NAT2 as potential biomarker for the diagnosis and treatment of endometriosisMay 20, 2020
NAT2 gene polymorphisms and endometriosis risk
- The role of N-acetyltransferase 2 (NAT2) polymorphism in endometriosis is not clear. This study clarifies the contradictory results obtained by previous studies about the link between NAT2 polymorphisms and the risk of endometriosis.
- The study presents NAT2 phenotypes and polymorphisms as potential biomarkers for the diagnosis and treatment of endometriosis.
What’s done here?
- The role of genetic factors, especially toxic metabolic enzyme genes on the pathogenesis of endometriosis is examined.
- The meta-analysis of nine case-control studies, investigating the NAT2 phenotypes, and SNPs were evaluated to shed a light on the role of NAT2 in endometriosis.
- A subgroup analysis was also performed to elucidate the association between NAT2 phenotypes and endometriosis risk based on ethnicity.
- NAT2 slow acetylation phenotype increased the risk of endometriosis by 130% in Asian individuals. No such association was found in Caucasians.
- Some individuals with a specific SNP had a decreased risk of endometriosis by 26% demonstrating a significant association between NAT2 and the risk of endometriosis.
Limitations of the study:
- The study includes a limited number of databases.
- The databases report Asian and Caucasian populations only, thus no information is available for other ethnicities.
- The study ignored the heterogeneity in the NAT2 phenotype between different ethnicities.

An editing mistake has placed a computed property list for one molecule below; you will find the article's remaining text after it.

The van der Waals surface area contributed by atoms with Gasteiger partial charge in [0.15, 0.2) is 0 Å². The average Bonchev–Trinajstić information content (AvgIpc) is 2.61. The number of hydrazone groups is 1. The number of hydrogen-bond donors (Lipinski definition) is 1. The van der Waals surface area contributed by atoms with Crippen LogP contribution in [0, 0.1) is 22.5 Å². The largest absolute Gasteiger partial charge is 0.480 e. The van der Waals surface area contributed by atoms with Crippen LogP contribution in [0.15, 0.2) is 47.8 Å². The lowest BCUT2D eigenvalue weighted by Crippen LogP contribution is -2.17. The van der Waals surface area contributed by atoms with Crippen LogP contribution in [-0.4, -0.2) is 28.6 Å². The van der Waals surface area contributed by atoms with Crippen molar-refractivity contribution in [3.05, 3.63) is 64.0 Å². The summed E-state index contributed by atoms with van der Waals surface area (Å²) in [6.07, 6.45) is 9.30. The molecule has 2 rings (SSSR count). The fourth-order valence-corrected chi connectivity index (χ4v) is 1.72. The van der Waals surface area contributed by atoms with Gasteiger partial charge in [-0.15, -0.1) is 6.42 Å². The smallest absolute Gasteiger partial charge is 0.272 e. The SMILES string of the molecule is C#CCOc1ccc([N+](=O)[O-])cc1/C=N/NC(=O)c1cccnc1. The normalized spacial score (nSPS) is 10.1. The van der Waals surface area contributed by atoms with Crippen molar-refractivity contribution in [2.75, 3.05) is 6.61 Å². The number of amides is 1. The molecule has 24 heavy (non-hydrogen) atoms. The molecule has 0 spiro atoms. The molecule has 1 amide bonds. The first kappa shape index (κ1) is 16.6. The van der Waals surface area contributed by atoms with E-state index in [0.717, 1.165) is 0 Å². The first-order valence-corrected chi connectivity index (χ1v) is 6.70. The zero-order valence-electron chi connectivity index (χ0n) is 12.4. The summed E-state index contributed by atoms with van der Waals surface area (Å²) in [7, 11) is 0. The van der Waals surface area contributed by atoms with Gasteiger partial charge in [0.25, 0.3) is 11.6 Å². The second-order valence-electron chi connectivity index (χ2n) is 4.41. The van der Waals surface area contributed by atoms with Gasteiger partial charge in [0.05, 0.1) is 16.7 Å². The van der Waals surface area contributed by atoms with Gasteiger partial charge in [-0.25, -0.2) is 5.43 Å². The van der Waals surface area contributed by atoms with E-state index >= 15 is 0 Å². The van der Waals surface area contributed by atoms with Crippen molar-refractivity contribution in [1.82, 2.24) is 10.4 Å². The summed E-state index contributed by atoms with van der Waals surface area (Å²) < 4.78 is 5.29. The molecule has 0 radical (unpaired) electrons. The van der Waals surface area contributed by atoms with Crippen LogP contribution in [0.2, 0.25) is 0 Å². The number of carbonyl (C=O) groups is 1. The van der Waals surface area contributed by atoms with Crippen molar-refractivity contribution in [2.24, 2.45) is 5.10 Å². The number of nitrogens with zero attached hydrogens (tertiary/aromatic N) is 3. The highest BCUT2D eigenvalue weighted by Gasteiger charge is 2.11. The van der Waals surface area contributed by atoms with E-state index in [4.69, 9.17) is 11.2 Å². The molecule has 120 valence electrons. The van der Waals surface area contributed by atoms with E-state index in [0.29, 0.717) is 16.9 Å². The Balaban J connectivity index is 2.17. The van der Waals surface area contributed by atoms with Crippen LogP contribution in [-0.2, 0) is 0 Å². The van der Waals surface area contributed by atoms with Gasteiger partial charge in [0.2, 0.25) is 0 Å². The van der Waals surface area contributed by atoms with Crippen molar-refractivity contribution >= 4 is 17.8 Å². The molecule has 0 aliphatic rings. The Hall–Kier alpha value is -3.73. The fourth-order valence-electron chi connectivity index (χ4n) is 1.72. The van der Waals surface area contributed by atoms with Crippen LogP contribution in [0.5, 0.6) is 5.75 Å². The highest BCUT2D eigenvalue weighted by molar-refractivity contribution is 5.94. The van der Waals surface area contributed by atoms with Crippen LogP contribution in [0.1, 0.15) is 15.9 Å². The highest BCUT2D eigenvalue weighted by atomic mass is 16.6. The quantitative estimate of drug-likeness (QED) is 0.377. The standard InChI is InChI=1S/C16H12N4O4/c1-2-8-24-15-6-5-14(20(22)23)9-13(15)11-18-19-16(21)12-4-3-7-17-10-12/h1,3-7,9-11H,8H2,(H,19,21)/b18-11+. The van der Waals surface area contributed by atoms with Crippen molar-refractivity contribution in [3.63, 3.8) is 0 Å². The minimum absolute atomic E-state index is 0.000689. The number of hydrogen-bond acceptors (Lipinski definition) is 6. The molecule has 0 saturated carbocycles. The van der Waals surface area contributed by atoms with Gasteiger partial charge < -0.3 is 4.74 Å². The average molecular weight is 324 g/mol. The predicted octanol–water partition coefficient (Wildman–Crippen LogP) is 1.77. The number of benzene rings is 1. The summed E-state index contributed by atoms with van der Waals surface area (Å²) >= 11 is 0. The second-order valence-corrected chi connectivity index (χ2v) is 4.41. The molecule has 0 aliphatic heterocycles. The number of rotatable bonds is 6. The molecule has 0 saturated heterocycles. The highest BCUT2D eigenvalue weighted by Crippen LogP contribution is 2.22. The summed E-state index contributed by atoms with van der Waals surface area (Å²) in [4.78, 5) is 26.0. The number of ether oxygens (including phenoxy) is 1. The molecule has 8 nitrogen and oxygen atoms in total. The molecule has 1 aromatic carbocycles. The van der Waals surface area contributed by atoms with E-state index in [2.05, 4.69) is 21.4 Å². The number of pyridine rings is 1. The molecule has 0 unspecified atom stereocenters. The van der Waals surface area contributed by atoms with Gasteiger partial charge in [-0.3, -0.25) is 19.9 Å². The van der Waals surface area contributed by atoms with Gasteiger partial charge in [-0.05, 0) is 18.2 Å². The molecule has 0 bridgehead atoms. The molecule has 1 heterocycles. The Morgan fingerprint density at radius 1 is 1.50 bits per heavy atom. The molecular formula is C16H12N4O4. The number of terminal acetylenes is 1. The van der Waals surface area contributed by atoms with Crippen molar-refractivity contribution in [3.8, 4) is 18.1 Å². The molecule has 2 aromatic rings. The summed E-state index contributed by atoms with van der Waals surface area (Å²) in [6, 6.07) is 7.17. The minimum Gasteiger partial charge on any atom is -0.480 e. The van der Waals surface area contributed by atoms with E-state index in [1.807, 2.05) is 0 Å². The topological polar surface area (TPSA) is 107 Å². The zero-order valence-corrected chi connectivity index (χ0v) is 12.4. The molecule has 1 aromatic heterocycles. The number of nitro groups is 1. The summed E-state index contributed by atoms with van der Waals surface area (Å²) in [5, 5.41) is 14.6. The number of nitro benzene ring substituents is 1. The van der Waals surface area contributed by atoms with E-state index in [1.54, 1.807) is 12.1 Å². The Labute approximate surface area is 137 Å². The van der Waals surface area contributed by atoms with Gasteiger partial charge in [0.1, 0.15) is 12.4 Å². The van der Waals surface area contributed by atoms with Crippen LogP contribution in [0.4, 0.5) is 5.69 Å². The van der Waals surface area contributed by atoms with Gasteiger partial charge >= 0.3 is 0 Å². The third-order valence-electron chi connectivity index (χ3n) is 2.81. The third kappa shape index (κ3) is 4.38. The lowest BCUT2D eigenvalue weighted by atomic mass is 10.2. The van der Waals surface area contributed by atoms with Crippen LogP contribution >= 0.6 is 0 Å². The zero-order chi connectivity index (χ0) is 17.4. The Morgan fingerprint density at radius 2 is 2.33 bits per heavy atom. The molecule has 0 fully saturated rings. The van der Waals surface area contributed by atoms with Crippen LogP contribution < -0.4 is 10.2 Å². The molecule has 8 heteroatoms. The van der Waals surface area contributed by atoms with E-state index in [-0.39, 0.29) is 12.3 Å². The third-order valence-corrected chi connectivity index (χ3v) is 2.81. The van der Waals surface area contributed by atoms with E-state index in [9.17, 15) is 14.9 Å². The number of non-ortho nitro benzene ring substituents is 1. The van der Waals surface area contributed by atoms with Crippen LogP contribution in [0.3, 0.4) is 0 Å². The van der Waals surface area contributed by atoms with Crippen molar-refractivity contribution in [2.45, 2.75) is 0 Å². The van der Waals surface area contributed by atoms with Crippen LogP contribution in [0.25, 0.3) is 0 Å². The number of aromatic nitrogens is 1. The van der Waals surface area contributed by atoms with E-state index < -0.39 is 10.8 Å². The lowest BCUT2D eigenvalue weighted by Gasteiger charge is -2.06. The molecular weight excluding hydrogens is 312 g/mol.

- More samples and data are required to draw more accurate conclusions and the data should be strengthened by taking into consideration the different stages of endometriosis.
Endometriosis affects 5–10% of women of reproductive age causing several discomforts, pelvic pain, menstrual disorders, ectopic bleeding, infertility, and sometimes even malignant transformation but its etiology remains unclear.
Accumulating evidence point a key role for genetic factors and there is ongoing research on identifying the genes associated with the pathogenesis of endometriosis.
The N-acetyltransferase 2 (NAT2) group molecules function to both activate and deactivate drugs, carcinogens and the polymorphism result in rapid, intermediate, and slow function. These are different single nucleotide polymorphisms (SNPs). Polymorphisms in NAT2 have also found to be associated with diseases including some cancers and asthma.
Furthermore, several studies investigated the link between NAT2 polymorphisms and the risk of endometriosis but ended up with contradicting results. This study, authored by Wei et al. and published in PlosOne, aimed to clarify the role of NAT2 phenotypes or SNPs in the risk of developing endometriosis.
By performing a meta-analysis that comprised of nine case-control studies including a subgroup analysis according to Asian and Caucasian ethnic groups, the authors showed that there is a significant association between the NAT2 slow acetylation phenotype and risk for endometriosis in the Asian population.
In the Caucasian population however, there was no significant association between the slow, intermediate, or fast acetylation NAT2 phenotypes and endometriosis.
Moreover, the analysis confirmed that there is a link between endometriosis and a specific type SNP (rs1799930), which decreased the risk of endometriosis by 26%.
The authors mentioned that with further research, NAT2 phenotypes and SNPs have the potential to be used as biomarkers for the diagnosis and treatment of endometriosis. Finally, "Our research suggests that there is still room for improvement with respect to studies on the genetic basis of endometriosis", they concluded.
Research Source: https://www.ncbi.nlm.nih.gov/pubmed/31881062
endometriosis N-acetyltransferase 2 single nucleotide polymorphisms acetylation